When Jesse Young, a second-year child and youth worker student, was trying to change names on Algonquin’s e-mail service, they ran into some obstacles. This is just one of many unexpected hurtles transgendered students face.
“I’d had my name legally changed for a year and a half, and I couldn’t get it changed on (Algonquin’s) e-mail,” said Jesse Young, a second-year child and youth work student. “They told me it had never been done before, even though I knew it had. I called all the time for six months and it didn’t get done until I threatened to file a human rights complaint. It got done quickly after that, like five days.”
Young’s story is just one of the many shared experiences at Algonquin’s tans-misogyny event held as part of Pride Week.
Trans-misogyny is a term that was coined by Julia Serano, a transgendered American writer. By her definition, trans-misogyny differs from misogyny in that it focuses on femininity, as opposed to the binary “female.” It encompasses transgendered women into its definition of misogyny, which is a general hatred or dislike of women.
Students shared their experience with everyday instances of trans-misogyny.
Lindsay Derraugh, a program assistant to the chair for the career and academic access centre, also helped a student who was having issues regarding their name. They were at the end of their transition process and wanted to identify as their new gender-specific name. Blackboard would not allow them to do that.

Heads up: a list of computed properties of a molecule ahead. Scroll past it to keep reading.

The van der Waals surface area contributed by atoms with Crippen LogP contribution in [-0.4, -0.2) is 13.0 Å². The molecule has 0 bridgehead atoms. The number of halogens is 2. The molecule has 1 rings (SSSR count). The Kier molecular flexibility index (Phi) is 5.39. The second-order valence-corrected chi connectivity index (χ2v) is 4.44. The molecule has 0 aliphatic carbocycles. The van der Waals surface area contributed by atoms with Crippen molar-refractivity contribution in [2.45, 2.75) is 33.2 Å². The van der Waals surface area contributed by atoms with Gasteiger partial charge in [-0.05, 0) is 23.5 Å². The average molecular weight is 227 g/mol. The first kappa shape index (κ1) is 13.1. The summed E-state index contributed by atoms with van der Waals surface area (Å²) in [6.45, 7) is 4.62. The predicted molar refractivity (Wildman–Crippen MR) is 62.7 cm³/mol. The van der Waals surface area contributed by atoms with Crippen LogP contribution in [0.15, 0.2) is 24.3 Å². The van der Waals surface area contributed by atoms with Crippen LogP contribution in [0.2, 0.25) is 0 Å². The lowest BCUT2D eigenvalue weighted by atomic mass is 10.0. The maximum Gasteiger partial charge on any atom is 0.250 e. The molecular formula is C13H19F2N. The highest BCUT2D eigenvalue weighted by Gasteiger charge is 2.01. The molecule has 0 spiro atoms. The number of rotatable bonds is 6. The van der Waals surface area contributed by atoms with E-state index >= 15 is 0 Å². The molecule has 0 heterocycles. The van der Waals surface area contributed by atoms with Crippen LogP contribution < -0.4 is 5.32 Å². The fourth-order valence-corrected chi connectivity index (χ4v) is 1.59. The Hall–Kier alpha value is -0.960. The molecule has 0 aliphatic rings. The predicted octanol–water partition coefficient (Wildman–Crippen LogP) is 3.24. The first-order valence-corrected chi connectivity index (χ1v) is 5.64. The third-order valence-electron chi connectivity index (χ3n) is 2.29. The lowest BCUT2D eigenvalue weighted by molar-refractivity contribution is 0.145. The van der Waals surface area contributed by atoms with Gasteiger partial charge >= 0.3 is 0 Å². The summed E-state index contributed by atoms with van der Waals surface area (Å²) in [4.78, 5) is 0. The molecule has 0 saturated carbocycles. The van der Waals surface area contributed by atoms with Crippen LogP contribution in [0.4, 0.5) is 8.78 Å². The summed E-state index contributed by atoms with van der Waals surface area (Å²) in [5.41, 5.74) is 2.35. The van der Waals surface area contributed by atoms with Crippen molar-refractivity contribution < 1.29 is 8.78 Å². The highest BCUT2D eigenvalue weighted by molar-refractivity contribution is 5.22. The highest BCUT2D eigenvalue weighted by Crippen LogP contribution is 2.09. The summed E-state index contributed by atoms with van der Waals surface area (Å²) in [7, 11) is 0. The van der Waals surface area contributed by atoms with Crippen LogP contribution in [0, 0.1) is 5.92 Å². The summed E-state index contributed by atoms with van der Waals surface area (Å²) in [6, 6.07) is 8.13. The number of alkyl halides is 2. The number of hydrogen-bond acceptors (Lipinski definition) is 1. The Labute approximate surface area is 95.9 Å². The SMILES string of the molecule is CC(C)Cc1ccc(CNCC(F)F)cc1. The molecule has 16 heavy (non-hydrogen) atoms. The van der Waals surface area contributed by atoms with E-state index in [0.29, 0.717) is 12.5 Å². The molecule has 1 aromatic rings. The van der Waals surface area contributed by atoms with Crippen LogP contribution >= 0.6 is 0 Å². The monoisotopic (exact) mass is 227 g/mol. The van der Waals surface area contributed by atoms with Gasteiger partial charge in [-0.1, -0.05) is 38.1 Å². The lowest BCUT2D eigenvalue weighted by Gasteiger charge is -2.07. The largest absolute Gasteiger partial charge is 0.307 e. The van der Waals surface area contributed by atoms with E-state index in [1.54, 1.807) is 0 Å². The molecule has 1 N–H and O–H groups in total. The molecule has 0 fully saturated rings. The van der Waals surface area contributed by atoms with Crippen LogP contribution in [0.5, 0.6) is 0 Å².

“I did some research and found that the Ontario Human Rights Code had a new policy that says that any individual should have the right to identify themselves as whatever gender specific name they choose,” said Derraugh.
The name was then changed on Blackboard.
Jesse Morel, a first-year police foundations student, thinks that education is important.
“I feel like people in general should have a good, basic understanding,” said Morel. “It should be pushed in the education system.”
Zachary Gifford, a first-year community studies student, thinks communication is the key to change.
“Don’t assign someone a gender directly after meeting them without discussing it with them.” He said. “I think that’s important.”
Luka Roderique, a former message therapy student, acknowledges that some people might find answering questions uncomfortable, but the benefits outweigh any awkwardness.
“For me it’s worse when people don’t want to talk about it all,” said Roderique.